[40]. Associated Press, “Author Compares Palestinian City to Nazi Death Camp,” Miami Herald Tribune, 27 March 2002.

[41]. Anti-Defamation League (ADL), Press Release, “Portuguese Nobel Laureate’s Remarks on Jews and the Holocaust Are ‘Incendiary and Offensive,'” 15 October 2003.

[42]. Church Times, 24 January 2003, as quoted in Robert S. Wistrich, “European Anti-Semitism Reinvents Itself,” American Jewish Committee, 2005.

[43]. Al-Goumhouriya, 24 April 1996, in Joël and Dan Kotek, Au nom de l’antisionisme: L’image des Juifs et d’Israël dans la caricature depuis la seconde Intifada (Brussels: Éditions Complexe, 2003), 62. [French]

[44]. Al-Akhbar, 3 October 2000, in ibid., 60.

[45]. Joël and Dan Kotek, Au nom de l’antisionisme, 60, 61.

[46]. Erez Uriely, “Jew-Hatred in Contemporary Norwegian Caricatures,” Post-Holocaust and Anti-Semitism, 50, 1 November 2006.

[47]. Manfred Gerstenfeld, interview with Nathan Durst, “Europe: From Guilt Feelings to Repackaging Anti-Semitism,” in Europe’s Crumbling Myths, 128-36.

[48]. Nordbruch, “Socio-Historical Background,” 9.

[49]. Sergio Romano, Lettera a un Amico Ebreo (Milan: Longanesi, 1997), 139. [Italian]

[50]. Norman G. Finkelstein, The Holocaust Industry: Reflections on the Exploitation of Jewish Suffering (London: Verso, 2000).

[51]. Ronald Zweig, review of The Holocaust Industry by Norman Finkelstein, Journal of Israeli History, Vol. 20, Nos. 2-3 (Summer-Fall 2001), 208-16.

[52]. Julia Pascal, “Vichy’s Shame,” The Guardian, 11 May 2002.

[53]. Manfred Gerstenfeld, interview with Moses Altsech, “Anti-Semitism in Greece: Embedded in Society,” Post-Holocaust and Anti-Semitism, 23, 1 August 2004.

[54]. “Allochtonen verstoren herdenking vierde mei,” Parool, 8 May 2003. [Dutch]


[56]. David Leppard, “Muslims Boycott Holocaust Remembrance,” Sunday Times, 23 January 2005.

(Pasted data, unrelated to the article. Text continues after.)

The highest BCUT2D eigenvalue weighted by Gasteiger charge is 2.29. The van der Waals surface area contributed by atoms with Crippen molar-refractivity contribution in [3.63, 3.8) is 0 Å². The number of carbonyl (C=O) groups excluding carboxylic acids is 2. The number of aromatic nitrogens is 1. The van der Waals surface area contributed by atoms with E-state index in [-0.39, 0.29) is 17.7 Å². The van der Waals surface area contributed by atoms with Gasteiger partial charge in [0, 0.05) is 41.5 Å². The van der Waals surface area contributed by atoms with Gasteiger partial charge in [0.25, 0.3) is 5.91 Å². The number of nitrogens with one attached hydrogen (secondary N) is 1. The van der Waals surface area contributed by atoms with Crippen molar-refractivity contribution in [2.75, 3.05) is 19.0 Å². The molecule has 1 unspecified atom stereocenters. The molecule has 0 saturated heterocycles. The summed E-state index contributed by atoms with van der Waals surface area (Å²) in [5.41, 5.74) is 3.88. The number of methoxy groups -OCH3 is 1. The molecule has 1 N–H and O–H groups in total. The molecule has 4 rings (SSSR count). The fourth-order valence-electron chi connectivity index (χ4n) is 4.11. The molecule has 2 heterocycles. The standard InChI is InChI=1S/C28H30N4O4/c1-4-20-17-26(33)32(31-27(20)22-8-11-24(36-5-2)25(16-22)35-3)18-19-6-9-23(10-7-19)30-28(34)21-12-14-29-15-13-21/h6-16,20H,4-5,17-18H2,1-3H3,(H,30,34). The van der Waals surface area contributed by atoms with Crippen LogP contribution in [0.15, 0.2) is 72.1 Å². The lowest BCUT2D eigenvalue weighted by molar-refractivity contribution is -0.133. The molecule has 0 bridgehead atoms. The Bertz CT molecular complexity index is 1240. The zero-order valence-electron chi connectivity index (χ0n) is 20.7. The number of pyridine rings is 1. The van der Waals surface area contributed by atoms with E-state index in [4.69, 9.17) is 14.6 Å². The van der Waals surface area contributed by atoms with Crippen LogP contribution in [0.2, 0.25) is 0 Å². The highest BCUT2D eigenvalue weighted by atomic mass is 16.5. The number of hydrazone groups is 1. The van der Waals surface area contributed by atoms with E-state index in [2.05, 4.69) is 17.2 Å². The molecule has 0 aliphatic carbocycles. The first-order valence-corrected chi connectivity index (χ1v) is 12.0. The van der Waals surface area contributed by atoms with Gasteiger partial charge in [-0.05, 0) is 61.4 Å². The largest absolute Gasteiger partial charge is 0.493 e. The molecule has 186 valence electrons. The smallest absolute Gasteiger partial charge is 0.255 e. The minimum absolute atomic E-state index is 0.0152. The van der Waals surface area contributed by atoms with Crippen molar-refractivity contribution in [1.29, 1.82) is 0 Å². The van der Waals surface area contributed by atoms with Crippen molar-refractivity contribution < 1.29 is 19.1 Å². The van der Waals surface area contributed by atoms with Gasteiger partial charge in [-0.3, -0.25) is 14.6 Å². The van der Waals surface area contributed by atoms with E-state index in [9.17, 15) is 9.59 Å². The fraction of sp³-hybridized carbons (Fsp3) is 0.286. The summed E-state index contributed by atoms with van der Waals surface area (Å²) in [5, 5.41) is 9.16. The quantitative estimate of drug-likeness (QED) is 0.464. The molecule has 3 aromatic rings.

[57]. Abul Taher, “Ditch Holocaust Day, Advisers Urge Blair,” Sunday Times, 11 September 2005.

[58]. Heyder, Iser, and Schmidt, “Israelkritik oder Antisemitismus?” 151.

[59]. “ADL Survey in 12 European Countries Finds Anti-Semitic Attitudes Still Strongly Held,”, 7 June 2005.

[60]. ADL, Press Release, “ADL Survey in Five European Countries Finds Anti-Semitic Attitudes Rising,” 14 May 2007,

[61]. “European Poll: 46 Percent Say Jews Are ‘Different,'” Haaretz, 26 January 2004.

63. “Guantánamo Lijkt op Naziregime,” SP!TS, 10 January 2005. [Dutch]

64. “Michel Rocard règle ses comptes avec le socialisme à la francaise,” Le Monde, 5 October 2005. [French]

65. Anne Barnard, “Conference in Iran on Holocaust Begins,” Boston Globe, 12 December 2006.

66. Derk Walters, “Na een tijdje duiken vergelijkingen met nazis op,” NRC Handelsblad, 8 October 2005. [Dutch]

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DR. MANFRED GERSTENFELD is Chairman of the Board of Fellows of the Jerusalem Center for Public Affairs. He is an international business strategist who has been a consultant to governments, international agencies, and boards of some of the world’s largest corporations. Among his eleven books are Europe‘s Crumbling Myths: The Post-Holocaust Origins of Today’s Anti-Semitism (JCPA, Yad Vashem, WJC, 2003); American Jewry’s Challenge: Conversations Confronting the 21st Century (Rowman & Littlefield, 2005); and Israel and Europe: An Expanding Abyss? (JCPA and Konrad Adenauer Stiftung, 2005).